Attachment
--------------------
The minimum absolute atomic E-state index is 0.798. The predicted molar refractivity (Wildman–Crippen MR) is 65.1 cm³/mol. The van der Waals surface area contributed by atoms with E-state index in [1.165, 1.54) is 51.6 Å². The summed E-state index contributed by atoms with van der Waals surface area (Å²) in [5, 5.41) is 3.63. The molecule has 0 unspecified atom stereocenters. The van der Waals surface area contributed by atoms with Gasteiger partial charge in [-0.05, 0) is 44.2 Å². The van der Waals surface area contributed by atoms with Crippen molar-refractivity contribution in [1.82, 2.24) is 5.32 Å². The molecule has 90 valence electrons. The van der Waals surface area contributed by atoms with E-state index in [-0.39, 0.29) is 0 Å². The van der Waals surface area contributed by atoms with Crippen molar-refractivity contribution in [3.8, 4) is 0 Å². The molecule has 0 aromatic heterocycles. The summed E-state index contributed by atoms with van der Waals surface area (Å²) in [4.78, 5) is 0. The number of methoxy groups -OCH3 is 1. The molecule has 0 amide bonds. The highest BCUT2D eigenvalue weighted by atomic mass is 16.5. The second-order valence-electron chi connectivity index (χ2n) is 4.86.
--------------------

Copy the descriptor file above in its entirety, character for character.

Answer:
The minimum absolute atomic E-state index is 0.798. The predicted molar refractivity (Wildman–Crippen MR) is 65.1 cm³/mol. The van der Waals surface area contributed by atoms with E-state index in [1.165, 1.54) is 51.6 Å². The summed E-state index contributed by atoms with van der Waals surface area (Å²) in [5, 5.41) is 3.63. The molecule has 0 unspecified atom stereocenters. The van der Waals surface area contributed by atoms with Gasteiger partial charge in [-0.05, 0) is 44.2 Å². The van der Waals surface area contributed by atoms with Crippen molar-refractivity contribution in [1.82, 2.24) is 5.32 Å². The molecule has 90 valence electrons. The van der Waals surface area contributed by atoms with E-state index in [-0.39, 0.29) is 0 Å². The van der Waals surface area contributed by atoms with Crippen molar-refractivity contribution in [3.8, 4) is 0 Å². The molecule has 0 aromatic heterocycles. The summed E-state index contributed by atoms with van der Waals surface area (Å²) in [4.78, 5) is 0. The number of methoxy groups -OCH3 is 1. The molecule has 0 amide bonds. The highest BCUT2D eigenvalue weighted by atomic mass is 16.5. The second-order valence-electron chi connectivity index (χ2n) is 4.86.